The pension funds are in stormy waters, above all due to our ageing society and very low interest rates. Are they – and indeed all of us – going to fall victim to benefits promises that can't be kept?

Yes, I think that things could indeed develop along these lines. But I ask myself another question: In respect to the pension funds, what happens to their interest-rate differential? They invest their assets in shares, bonds and real estate. In regard to their real estate investments for example, they aim for net returns of between 4 and 5%. In contrast, pension fund assets currently yield only 2.25% interest. The pension funds apparently need to fund a big apparatus. However, in my view it's unacceptable that their investment gains are ploughed back into large annual profits or used to finance bureaucratic processes. Before we start talking about cutting benefits, there need to be massive reductions in administrative costs. The earnings generated should be used fully for the benefit of the insured.

What's your view on the planned raising of the retirement age for women to 65?

I don't have any issue with that at all. It's the right thing to do. Personally, I believe I'll have to carry on working until I'm 70. I should add, however, that I don't think the retirement age should be raised for people doing strenuous physical work, such as our carpenter-technicians.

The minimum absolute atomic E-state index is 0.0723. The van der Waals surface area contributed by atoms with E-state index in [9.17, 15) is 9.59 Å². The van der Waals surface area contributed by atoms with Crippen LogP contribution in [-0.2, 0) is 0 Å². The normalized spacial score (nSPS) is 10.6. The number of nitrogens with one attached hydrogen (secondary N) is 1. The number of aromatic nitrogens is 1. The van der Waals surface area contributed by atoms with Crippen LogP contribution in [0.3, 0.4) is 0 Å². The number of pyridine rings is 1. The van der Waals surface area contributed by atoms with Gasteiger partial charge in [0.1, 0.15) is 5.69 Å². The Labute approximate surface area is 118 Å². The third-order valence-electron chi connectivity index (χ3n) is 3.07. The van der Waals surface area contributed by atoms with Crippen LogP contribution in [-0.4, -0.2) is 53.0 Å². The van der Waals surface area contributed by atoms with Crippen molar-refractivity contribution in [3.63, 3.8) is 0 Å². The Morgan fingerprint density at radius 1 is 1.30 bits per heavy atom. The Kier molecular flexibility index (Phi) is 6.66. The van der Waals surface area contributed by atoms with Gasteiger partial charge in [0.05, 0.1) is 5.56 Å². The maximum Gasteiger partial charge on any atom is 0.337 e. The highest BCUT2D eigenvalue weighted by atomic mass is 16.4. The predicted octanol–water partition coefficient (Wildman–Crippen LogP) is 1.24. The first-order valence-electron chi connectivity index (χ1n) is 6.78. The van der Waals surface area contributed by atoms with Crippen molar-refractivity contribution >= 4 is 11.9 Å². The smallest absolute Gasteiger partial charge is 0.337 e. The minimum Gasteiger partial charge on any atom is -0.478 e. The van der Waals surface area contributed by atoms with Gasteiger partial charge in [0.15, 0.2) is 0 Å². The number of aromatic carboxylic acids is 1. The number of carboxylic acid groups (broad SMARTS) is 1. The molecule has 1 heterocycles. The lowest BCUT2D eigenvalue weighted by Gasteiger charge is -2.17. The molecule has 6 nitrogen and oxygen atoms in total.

If you could give the pension funds some advice, what would it be?

They should introduce a "lean is beautiful philosophy": Standardise processes, reduce downtimes and boost productivity. Instead of financing unnecessary bureaucracy, they should cut costs. This would mean more money could go towards actual benefit payments. In addition, they should employ their own common sense when it comes to changing the system, and not follow their own interests and needs. And what's most important: It's not about the pension funds' money, but about the money that belongs to the insured.

Personal Profile
Brigitte Breisacher
CEO and owner of alpnach norm-Holding AG

Brigitte Breisacher, born in 1968 in Maur close to Zurich, is the daughter of Theo Breisacher, the founder of alpnach norm. Equipped with a business training qualification, she gained a federal diploma in marketing, completed a management course at the University of St. Gallen and underwent training at the Institute for Financial Services in Zug (Institut für Finanzdienstleistung). Brigitte Breisacher joined Alpnach Norm-Schrankelemente AG in 1987 and assumed responsibility for the accounting, HR and marketing departments. In 1995, she joined the company's Supervisory Board and five years later was appointed CEO and Chairwoman of the Alpnach Group. She has been owner and Chairwoman of the alpnach norm Holding since 2008.

echo-Interview with Brigitte Breisacher